Left-Sided Ulcerative Colitis: Symptoms, Diagnosis and Treatments

Jan 20, 2024 By Madison Evans

Ulcerative colitis on the left side might cause symptoms comparable to other ulcerative colitis (UC). Although there is no known cure, medication may help alleviate some symptoms. Those who suffer from the illness have access to several therapy options; nevertheless, the therapies and management strategies required will differ from one instance to the next. Pain in the abdomen or rectum is one of the symptoms of left-sided ulcerative colitis, which can occur in addition to other symptoms. In most cases, medicine that reduces inflammation is used as treatment.

Ulcerative colitis is a disorder in which the colon or sections become inflamed. This can affect the whole colon. In ulcerative colitis that affects only the left side of the colon, inflammation occurs solely on that side. Another name for this condition is distal ulcerative colitis.

When you have this ulcerative colitis, the inflammation can be found from your rectum into your splenic flexure. The splenic flexure is a bend in the colon located close to the spleen. The left side of the abdomen is the location of this organ.

Additional forms of ulcerative colitis entail proctitis, where the inflammation is confined to the rectum, proctitis, and ulcerative colitis with polyps. In most cases, the number of symptoms you encounter corresponds directly to the percentage of your colon that is damaged.


The most frequent symptom of ulcerative colitis is diarrhea. There may also be blood in your feces. Feeling like you must go to the bathroom is a symptom of rectum damage and inflammation. Stool output, however, is often negligible when one visits the restroom. Ulcerative colitis also causes other symptoms, such as:

  • cramping in the abdomen or rectal area
  • a loss of appetite,
  • a lack of bowel
  • contractions in the rectal area
  • Bleeding during defecating may indicate severe injury to the colon.

Call your doctor immediately if you notice any blood in your stools. Get immediate medical assistance if the bleeding appears to be significant.


First and foremost, successfully treating left-sided colitis is a correct diagnosis. Endoscopy is a standard medical procedure used to examine the colon; a camera takes pictures of the colon's inside during this procedure. The doctor can spot inflammatory symptoms in the endoscopic pictures, including redness, swelling, and other abnormalities. In left-sided colitis, symptoms disappear after the camera moves through the splenic flexure. By understanding this, doctors can better diagnose cases of left-sided colitis as distinct from other types of ulcerative colitis.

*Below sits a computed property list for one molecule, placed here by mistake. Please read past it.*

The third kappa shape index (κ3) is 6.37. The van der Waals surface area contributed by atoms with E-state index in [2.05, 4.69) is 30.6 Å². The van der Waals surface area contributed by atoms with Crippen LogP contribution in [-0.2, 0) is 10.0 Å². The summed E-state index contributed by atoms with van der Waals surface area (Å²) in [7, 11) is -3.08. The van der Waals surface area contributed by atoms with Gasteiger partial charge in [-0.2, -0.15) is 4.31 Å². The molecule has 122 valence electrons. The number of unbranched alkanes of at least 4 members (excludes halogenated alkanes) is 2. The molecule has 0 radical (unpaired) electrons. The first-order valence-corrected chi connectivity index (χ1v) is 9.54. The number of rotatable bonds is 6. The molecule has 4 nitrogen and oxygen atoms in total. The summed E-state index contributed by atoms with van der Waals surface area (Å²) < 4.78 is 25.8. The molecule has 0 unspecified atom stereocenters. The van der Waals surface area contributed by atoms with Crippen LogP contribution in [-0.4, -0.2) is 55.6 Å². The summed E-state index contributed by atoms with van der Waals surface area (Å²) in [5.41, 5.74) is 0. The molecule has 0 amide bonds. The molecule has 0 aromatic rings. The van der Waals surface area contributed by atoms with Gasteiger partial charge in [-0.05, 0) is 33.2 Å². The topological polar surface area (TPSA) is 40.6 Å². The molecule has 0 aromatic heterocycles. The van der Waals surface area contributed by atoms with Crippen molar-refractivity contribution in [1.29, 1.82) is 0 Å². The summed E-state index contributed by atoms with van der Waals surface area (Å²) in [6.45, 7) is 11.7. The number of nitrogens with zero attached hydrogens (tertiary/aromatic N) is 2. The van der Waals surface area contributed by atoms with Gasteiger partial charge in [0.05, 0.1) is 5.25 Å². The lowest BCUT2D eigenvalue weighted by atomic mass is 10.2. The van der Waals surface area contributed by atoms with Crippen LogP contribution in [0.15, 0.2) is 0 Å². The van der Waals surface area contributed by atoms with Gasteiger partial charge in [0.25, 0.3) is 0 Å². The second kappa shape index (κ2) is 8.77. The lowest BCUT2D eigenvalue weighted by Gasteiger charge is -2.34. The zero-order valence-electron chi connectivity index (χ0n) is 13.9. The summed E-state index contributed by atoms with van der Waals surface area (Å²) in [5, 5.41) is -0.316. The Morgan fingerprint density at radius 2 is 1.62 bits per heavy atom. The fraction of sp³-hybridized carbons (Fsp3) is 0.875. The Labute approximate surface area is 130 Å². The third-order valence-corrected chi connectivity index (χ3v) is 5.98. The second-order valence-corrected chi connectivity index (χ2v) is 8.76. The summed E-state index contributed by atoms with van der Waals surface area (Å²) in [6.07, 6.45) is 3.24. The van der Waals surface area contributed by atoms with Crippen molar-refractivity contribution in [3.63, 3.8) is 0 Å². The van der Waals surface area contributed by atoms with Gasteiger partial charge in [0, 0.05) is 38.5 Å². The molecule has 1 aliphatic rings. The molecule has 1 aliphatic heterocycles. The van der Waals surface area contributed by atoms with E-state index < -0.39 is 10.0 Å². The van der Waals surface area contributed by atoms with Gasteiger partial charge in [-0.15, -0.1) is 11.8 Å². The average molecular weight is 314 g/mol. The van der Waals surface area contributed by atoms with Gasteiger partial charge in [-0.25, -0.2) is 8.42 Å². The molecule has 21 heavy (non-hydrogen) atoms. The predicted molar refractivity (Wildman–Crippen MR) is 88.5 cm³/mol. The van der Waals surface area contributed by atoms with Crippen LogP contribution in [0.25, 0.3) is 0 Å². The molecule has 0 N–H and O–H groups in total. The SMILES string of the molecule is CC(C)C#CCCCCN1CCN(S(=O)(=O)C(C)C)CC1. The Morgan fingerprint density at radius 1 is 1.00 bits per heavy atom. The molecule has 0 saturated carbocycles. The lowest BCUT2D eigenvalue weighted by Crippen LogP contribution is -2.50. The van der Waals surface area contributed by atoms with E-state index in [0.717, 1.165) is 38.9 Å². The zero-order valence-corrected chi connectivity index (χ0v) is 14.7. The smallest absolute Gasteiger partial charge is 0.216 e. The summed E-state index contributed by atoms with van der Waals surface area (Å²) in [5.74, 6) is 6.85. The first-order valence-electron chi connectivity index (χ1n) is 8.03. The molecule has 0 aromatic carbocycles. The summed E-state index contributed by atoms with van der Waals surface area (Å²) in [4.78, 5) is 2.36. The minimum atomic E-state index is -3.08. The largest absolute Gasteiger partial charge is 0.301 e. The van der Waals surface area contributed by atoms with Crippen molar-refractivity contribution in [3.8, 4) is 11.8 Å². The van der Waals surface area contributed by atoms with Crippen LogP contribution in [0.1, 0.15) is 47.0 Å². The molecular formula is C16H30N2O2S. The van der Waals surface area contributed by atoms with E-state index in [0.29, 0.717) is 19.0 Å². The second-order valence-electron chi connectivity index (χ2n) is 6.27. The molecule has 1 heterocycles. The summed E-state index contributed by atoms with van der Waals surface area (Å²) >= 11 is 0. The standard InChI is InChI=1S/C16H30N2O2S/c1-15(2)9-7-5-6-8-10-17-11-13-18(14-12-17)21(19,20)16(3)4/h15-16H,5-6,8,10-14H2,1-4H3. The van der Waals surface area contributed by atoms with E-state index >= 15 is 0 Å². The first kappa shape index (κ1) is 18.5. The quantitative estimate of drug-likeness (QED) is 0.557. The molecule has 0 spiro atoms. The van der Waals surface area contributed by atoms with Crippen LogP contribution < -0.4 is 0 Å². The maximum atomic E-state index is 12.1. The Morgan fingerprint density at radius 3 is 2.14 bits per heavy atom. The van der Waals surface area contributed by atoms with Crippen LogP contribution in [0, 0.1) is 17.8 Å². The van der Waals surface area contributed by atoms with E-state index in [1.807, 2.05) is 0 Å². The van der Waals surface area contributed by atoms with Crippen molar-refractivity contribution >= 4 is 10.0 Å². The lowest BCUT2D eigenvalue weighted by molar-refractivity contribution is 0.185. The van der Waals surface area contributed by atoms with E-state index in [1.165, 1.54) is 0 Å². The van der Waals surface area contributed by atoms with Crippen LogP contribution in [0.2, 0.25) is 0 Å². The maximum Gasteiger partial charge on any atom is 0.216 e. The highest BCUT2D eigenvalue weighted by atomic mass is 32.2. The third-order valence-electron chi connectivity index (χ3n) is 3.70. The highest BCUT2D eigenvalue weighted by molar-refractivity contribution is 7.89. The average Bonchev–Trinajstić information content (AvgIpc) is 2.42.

Many variables influence how ulcerative colitis of the left side is treated. Treatment choices may vary depending on the severity of symptoms and how well a person reacts to drugs.


Currently, the medication is the go-to therapy for ulcerative colitis. Medicines may be prescribed in different forms depending on the location of the colon where they are most needed and verified as Reliable. Doctors will give medicine for left-sided colitis based on the severity of the symptoms.Left-sided ulcerative colitis treatment options include:

Sodium 5-aminosalicylate

5-aminosalicylic acid (5-ASA) aminosalicylates help reduce colon inflammation. A Reliable Resource for Anyone Suffering with Left-Sided Ulcerative Colitis. For patients with left-sided colitis, rectal 5-ASA medication may be more beneficial than oral therapy, according to a 2019 study.


Although 5-ASA is usually adequate, some still need to benefit from it. In such cases, doctors often prescribe corticosteroids for inflammation management. Oral corticosteroids are commonly used in conjunction with 5-ASA for enhanced efficacy.


The inflammatory proteins in ulcerative colitis are the targets of immunosuppressant drugs.


Biologics are anti-inflammatory drugs that inhibit the production of tumor necrosis factor (TNF), a protein the immune system produces.

Inhibitors of JAK

As a class of drugs, Janus kinase inhibitors (JAK inhibitors) function rapidly to halt the body's inflammatory response. These tiny chemicals are absorbed by the digestive system and carried throughout the body via the blood.The FDA has authorized two JAK inhibitors for the treatment of moderate to severe ulcerative colitis:

If you've tried one or more TNF blockers for your ulcerative colitis and they didn't work or couldn't handle them, you may want to try Rinvoq (Upadacitinib).

Tofacitinib (Xeljanz) is a tablet form of tofacitinib that has shown promise in treating ulcerative colitis.

Treatment for severe colitis often involves hospitalization. In hospitals, symptoms can be managed with intravenous medicines and steroids.

Part of the colon may need to be removed in highly unusual circumstances, usually when there is extensive injury, inflammation, or bleeding in the region.